However, based on [Lori's] needs and the plaintiff's ability to pay, the parties' and their children's age and health, the approximate twelve year marriage, the parties' history of financial and non-financial contributions to the marriage with [Lori] providing the homemaking and acknowledged primary home childcare responsibility for nine of the twelve years of the marriage, the court finds [Lori] is entitled to permanent alimony. . . . [Lori] will not be able to achieve the marital standard of living with her earned income and her alimony award.
The disparity of the parties' incomes is likely to increase over time. It is undisputed that [David] has the employment history to earn approximately $160,000 annually while [Lori's] earning ability demonstrates she may achieve business gross income over $100,000 or full time employment earning mean gross wage of $46,750. Since [David's] annual increases will be based mostly on bonus income, it is clear that [David] will increasingly out-earn [Lori]. Although [David] was the primary wage earner, it is clear that [Lori] made substantial contributions to [David's] earning power and the acquisition and preservation of the marital property as wife, mother, care provider and secondary wage earner. In addition, it is unlikely that [Lori] will ever be able to increase her earning capacity to enable her to support herself at the quality of the parties' economic life during the marriage. [David's] position on [his] 'needs' and his 'ability to pay' clearly is antithetical to the evidence presented during the trial . .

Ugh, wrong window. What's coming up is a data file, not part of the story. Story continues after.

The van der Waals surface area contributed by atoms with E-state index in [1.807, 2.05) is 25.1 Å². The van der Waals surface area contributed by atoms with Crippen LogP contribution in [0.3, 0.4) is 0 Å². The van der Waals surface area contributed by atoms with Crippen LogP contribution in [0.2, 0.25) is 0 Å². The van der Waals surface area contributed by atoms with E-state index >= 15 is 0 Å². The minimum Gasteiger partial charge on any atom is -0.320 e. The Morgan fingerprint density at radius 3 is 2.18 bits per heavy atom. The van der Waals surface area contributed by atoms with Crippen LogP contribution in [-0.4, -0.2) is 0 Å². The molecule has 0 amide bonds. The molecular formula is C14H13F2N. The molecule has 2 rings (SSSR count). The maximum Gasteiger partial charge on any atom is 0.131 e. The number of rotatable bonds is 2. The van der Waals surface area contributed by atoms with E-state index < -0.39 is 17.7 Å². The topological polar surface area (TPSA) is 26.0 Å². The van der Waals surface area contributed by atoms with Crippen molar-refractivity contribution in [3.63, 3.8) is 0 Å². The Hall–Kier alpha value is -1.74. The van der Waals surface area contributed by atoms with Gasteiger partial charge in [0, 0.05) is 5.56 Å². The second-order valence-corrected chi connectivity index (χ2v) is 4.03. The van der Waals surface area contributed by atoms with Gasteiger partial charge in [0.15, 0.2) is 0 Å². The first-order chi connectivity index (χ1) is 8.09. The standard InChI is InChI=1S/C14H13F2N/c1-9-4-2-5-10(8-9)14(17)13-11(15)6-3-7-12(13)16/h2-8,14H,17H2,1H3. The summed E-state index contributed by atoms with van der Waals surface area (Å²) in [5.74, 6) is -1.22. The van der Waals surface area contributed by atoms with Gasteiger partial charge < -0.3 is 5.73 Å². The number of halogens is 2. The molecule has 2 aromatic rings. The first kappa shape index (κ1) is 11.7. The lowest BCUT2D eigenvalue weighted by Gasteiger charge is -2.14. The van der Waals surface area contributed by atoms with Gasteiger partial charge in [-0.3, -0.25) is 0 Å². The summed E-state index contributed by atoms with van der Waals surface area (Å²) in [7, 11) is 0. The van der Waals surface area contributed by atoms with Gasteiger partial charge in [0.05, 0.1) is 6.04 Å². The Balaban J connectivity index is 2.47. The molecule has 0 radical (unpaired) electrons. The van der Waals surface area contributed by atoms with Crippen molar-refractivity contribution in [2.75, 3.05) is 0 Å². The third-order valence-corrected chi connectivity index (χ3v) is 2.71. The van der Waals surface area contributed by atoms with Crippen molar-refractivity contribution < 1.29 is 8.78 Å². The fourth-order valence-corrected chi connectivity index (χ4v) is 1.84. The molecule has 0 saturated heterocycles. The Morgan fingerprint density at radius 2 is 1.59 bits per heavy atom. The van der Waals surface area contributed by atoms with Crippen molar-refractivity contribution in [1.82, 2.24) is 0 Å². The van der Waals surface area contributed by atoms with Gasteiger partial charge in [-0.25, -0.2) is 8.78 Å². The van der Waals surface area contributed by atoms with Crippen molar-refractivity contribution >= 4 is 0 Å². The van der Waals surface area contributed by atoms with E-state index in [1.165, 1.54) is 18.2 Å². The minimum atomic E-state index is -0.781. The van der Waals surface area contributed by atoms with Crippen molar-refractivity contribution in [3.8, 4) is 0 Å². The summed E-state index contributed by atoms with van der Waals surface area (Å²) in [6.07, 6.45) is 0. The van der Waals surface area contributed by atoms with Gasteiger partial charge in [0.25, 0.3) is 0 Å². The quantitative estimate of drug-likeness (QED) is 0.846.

The court finds that [David] has a continuing obligation to support [Lori] in an effort to maintain her at a reasonable standard of living if the parties cannot meet the standard enjoyed during their marriage. It is clear that neither party, under the facts presented at trial, will be able to maintain the marital lifestyle.
However, [Lori] is not constrained to her current post-separation lifestyle resulting from the parties' separation and divorce.
We see no abuse of discretion by awarding permanent alimony. The judge considered the controlling legal principles and determined that permanent alimony is appropriate based on sufficient credible evidence present in the record.